2. New Family Members Necessitate Changes to Distribution of Assets in Wills.
A well prepared Revocable Living Trust or Last Will & Testament should include some language to accommodate children or grandchildren who are born following the creation of the document. Usually your Revocable Living Trust or Last Will will say something like “children as defined by this document will include any children born hereafter…” Although estate planning documents may say something about after-born children, they may also say the opposite; so a “best practice tip” is to specifically update your Revocable Living Trust or Last Will so that it specifically mentions your new family member. Changes to your Revocable Living Trust or Last Will apply to the distribution of assets between children or grandchildren and also apply to any Guardianship designations in the documents as discussed above.

3. New Family Members May Necessitate Specific Medical Planning Concerns That Are Often Missed.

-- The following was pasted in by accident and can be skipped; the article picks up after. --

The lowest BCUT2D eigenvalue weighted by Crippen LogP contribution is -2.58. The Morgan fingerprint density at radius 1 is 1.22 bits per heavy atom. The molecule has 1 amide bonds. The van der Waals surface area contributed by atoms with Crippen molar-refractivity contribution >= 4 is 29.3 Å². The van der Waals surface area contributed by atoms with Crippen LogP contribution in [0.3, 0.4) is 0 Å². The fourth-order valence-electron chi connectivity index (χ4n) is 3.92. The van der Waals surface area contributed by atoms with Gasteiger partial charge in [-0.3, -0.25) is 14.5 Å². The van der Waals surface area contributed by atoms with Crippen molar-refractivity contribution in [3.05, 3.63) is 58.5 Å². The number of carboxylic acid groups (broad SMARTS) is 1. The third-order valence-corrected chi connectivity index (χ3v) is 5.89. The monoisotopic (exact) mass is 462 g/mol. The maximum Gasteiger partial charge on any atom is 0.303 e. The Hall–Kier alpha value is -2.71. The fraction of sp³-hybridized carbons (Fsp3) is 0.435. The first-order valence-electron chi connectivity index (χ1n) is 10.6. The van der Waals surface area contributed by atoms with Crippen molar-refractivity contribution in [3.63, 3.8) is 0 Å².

Science often moves more quickly than the law and the law is often slow to adapt. A big concern that can arise nowadays, based upon my own experience with clients, is estate planning for cord blood banking and related concerns. This is just one example and it is very important to address questions such as the rights to “cord blood” and “cord tissue” pass if the primary account holders (often the parents) are disabled or become incapacitated. For example, it is often advisable to transfer the cord blood rights to a revocable living trust so that upon disability or death, the successor trustee will have the authority to utilize this resource for benefit of whomever needs it.

The “take away” in all of this is to consider what updates are necessary when new little ones arrive on the scene in your family because they are too important to miss.

As always, I hope this was helpful, and
Until next time…

Steven J. Gibbs, Esq.

Steven Gibbs founded the Gibbs Law Office in January 2009, committed to providing client-centered legal services.